Russia remains critical of the net zero goals of many countries as it considers them to be based on hopes, rather than existing technology solutions.
However, it expects to see acknowledgement of forestation as a means to reduce greenhouse emissions and more near-term clarity in carbon dioxide offset and trading mechanisms.
Speaking to Russian state news agency Tass, Russian presidential envoy on climate issues Ruslan Edelgeriyev described ongoing talks between countries at the UN Climate Change Summit COP26 in Glasgow as a “race of ambitions”.
The ambitious goals of some countries are “not underpinned by [clear] roadmaps and scientific data” and are based “on unjustified hopes for the emergence of new technologies”, Edelgeriyev on the sidelines of COP26.
With Russia recently assuming 2060 as its net zero target, the government has based its decision on “scientific evidence and calculations”, he said.
Reaching the target before 2060 is possible, he added, however, it will depend on the creation of a “favourable domestic and international environment” for Russia and removal of existing sanctions against the country and its state-controlled corporations.
With “current elements of deterrence and discrimination” against the country on the international arena, reaching the net zero target for Russia before the announced deadline is “impossible”, Edelgeriyev said.
He pointed out such obstacles as the opposition to declare nuclear power as a low carbon source of energy, and carbon border adjustment mechanisms that are proposed in Europe to be levied on imports of energy resources, steel, fertilisers and other carbon intensive products.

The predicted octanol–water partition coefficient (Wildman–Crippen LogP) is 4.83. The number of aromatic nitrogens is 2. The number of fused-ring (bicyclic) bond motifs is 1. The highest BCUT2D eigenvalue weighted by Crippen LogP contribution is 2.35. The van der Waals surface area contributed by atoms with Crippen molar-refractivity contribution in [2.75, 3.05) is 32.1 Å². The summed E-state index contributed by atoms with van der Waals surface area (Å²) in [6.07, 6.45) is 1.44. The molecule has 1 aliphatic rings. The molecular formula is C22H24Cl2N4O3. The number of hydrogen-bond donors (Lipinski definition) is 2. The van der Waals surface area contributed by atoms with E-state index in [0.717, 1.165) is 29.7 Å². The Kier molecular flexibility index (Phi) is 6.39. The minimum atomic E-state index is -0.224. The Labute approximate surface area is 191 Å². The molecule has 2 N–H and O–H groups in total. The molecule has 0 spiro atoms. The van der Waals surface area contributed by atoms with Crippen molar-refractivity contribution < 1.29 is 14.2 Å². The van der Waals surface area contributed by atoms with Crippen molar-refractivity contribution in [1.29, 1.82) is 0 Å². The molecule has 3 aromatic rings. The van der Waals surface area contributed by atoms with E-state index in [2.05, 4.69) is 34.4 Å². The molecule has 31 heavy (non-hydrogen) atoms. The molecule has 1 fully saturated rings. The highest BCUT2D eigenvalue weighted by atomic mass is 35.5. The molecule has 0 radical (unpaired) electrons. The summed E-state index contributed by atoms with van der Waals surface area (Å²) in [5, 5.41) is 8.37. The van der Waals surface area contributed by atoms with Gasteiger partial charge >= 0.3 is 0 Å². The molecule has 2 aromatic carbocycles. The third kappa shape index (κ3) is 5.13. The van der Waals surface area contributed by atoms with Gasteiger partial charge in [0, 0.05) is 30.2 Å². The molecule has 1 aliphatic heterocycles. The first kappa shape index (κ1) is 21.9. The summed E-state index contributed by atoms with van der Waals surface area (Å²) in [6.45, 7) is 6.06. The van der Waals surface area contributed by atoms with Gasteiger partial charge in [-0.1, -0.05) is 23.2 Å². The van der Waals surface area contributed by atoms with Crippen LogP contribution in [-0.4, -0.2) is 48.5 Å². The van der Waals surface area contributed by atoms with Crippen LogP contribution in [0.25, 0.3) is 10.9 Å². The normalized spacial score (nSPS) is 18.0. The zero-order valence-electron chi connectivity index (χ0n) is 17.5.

Russia will need other countries to agree upon joint international carbon markets and pricing and remove restrictions on various methods of producing renewable energy and carbonless fuels to move faster along the net zero route, Edelgeriyev told the news agency Tass.
Additionally, other countries should agree to consider forestation as valid “green projects” to offset CO2 emissions.
Russia has repeatedly argued that the CO2 absorption ability of its forests and swamps should be recognised and certified internationally, with President Vladimir Putin emphasising the issue in his address to COP26 participants.
According to Putin, the role of forests in reducing carbon emissions is critical to the country as it hosts about 20% of the total area of global forests, and thus it fully supports the COP26 leaders’ declaration on forests and land use.
Besides the forest issue, Russian authorities also expect world leaders to achieve progress in agreeing on international CO2 offset and trading mechanisms as envisaged by Article 6 of the Paris climate agreement, according to Edelgeriyev.
However, Russian representatives have provided no comment on what the country will do about reducing methane gas emissions, an issue that has received renewed attention following a major gas leak that occurred last month during a pipeline accident in the Nizhegorod region.
The leak that was discovered by French satellite monitoring firm Kayrros, has reportedly become the fifth major accident of such kind at the country’s gas trunk pipeline network operated by state-controlled monopoly Gazprom.
According to independent estimates, Russian remains a top methane polluter in the world because it operates almost 180,000 kilometres of large diameter trunklines in the country, with Gazprom considering building new long-export routes to China from West Siberia.
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